Researching the link between gun prevalence and crime is inherently tricky. When society itself is your laboratory, it’s almost impossible to properly account for confounding variables that might skew the results. All sorts of factors, ranging from unemployment to alcohol use, can get in the way.
Acknowledging the limitations of current research on the link between gun ownership and crime, Florida State University criminologist Gary Kleck sorted through dozens of studies to first separate the best from the worst, and then determine what the strongest studies tell us. His efforts were recently published in the Journal of Criminal Justice.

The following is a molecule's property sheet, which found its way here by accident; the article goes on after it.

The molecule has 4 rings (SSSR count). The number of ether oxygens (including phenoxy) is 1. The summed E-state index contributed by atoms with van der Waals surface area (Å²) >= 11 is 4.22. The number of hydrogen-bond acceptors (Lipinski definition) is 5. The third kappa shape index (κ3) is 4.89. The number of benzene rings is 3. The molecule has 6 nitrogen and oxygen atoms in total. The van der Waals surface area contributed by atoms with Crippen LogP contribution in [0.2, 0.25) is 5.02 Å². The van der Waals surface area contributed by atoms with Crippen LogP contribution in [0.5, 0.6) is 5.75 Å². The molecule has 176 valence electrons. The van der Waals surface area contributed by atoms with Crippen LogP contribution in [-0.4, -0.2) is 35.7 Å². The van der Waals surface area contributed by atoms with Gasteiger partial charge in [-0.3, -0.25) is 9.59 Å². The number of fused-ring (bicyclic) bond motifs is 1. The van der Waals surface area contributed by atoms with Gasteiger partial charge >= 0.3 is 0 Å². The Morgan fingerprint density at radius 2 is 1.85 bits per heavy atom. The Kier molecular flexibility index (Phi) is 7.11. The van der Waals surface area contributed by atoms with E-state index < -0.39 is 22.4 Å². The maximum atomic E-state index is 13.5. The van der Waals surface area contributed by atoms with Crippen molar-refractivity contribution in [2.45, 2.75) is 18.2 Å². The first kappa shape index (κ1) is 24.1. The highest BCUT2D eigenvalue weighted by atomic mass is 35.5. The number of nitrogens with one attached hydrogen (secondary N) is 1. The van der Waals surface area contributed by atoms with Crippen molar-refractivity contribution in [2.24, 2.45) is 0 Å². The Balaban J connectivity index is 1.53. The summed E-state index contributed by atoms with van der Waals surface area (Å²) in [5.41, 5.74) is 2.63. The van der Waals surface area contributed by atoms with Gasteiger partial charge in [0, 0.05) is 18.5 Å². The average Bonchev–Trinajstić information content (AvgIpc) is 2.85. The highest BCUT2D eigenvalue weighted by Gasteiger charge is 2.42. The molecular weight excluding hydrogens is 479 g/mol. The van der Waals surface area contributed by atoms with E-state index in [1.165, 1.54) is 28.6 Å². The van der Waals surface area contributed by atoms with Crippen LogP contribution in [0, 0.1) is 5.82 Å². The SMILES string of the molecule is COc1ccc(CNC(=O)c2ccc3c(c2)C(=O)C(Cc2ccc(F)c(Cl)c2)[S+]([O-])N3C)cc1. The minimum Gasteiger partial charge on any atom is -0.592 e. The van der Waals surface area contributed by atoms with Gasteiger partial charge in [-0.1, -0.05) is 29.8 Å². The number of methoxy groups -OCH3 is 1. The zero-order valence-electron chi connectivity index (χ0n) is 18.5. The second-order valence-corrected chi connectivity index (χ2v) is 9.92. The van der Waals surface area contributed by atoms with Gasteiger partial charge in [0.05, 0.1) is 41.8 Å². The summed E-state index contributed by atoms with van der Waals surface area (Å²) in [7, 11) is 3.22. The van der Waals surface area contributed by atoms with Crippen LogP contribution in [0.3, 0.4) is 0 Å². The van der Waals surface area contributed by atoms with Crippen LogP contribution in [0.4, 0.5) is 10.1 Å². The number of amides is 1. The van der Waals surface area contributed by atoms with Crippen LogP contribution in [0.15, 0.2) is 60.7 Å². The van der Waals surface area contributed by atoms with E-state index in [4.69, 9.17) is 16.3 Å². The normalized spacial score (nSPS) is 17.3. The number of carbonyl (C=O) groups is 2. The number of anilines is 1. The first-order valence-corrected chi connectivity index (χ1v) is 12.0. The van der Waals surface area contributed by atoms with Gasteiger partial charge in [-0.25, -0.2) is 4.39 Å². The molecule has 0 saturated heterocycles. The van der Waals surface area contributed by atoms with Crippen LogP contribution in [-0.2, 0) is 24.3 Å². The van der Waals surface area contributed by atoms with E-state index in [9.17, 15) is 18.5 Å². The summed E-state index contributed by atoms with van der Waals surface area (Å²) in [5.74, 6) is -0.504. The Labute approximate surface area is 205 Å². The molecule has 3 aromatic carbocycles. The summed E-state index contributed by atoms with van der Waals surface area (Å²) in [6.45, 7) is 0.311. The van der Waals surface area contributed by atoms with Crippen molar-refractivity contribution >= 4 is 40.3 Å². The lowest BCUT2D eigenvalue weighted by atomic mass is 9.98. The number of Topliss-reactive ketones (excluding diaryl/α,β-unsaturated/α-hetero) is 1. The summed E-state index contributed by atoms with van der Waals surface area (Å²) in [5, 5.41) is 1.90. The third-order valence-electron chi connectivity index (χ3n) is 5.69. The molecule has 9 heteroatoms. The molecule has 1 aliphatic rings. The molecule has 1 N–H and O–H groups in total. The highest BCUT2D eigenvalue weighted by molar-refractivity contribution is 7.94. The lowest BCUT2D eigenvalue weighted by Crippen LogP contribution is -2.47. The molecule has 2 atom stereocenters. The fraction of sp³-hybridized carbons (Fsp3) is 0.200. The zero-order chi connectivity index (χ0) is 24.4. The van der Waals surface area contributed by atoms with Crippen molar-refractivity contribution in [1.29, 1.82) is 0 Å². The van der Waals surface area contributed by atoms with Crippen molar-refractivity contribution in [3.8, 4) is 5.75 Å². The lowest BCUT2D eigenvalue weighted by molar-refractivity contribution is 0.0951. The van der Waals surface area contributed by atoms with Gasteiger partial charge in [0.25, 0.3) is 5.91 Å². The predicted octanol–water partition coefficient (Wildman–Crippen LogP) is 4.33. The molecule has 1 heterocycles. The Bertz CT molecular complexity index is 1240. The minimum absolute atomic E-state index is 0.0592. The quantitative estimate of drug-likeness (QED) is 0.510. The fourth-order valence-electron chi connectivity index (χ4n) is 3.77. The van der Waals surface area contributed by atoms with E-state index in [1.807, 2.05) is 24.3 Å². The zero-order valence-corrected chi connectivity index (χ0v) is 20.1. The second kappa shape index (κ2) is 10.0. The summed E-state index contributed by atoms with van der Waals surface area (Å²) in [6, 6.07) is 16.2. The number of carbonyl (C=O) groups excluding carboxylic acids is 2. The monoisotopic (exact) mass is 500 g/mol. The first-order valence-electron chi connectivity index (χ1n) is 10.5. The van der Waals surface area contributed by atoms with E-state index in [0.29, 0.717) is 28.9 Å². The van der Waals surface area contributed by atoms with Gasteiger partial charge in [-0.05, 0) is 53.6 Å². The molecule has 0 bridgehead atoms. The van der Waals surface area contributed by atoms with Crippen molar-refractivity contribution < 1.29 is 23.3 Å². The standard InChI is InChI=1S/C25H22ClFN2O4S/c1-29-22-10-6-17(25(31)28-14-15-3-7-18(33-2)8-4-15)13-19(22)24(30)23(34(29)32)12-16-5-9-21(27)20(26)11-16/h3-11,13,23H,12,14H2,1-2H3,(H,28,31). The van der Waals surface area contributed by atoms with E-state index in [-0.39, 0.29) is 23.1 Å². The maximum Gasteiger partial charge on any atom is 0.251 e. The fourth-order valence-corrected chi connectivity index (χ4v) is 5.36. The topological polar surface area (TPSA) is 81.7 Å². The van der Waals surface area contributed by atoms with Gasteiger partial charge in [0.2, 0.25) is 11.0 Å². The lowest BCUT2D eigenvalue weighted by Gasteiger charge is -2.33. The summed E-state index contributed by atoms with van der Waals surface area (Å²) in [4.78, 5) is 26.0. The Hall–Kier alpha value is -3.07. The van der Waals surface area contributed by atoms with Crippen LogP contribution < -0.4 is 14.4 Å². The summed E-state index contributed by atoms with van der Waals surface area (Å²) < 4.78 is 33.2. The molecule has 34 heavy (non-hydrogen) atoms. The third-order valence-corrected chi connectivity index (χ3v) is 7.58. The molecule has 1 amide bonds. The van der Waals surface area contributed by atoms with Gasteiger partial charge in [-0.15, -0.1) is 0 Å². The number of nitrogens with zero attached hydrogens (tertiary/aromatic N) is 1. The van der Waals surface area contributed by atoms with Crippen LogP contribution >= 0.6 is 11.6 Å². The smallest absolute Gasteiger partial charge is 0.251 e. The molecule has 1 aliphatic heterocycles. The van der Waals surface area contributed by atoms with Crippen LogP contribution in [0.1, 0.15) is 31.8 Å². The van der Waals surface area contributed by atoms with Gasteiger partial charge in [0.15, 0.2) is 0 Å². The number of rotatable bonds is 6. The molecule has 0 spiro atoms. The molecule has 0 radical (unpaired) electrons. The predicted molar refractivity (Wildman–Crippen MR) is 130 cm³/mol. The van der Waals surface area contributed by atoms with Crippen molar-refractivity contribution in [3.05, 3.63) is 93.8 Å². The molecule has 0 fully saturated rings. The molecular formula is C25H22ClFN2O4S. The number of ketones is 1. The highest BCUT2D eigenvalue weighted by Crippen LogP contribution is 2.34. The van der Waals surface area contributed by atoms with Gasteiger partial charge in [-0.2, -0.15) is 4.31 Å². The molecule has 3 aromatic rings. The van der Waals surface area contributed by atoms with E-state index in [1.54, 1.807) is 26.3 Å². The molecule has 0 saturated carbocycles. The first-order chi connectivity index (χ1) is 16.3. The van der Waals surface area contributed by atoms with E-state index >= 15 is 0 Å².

“All research is flawed, and all bodies of research are incomplete,” Kleck noted, “but that does not mean we cannot distinguish the less flawed work from the more flawed, and draw tentative conclusions based on the best available research conducted so far.”
Kleck included 41 studies that examined the association between measured gun levels and crime rate in his analysis, then used three specific criteria to gauge the strength of the studies.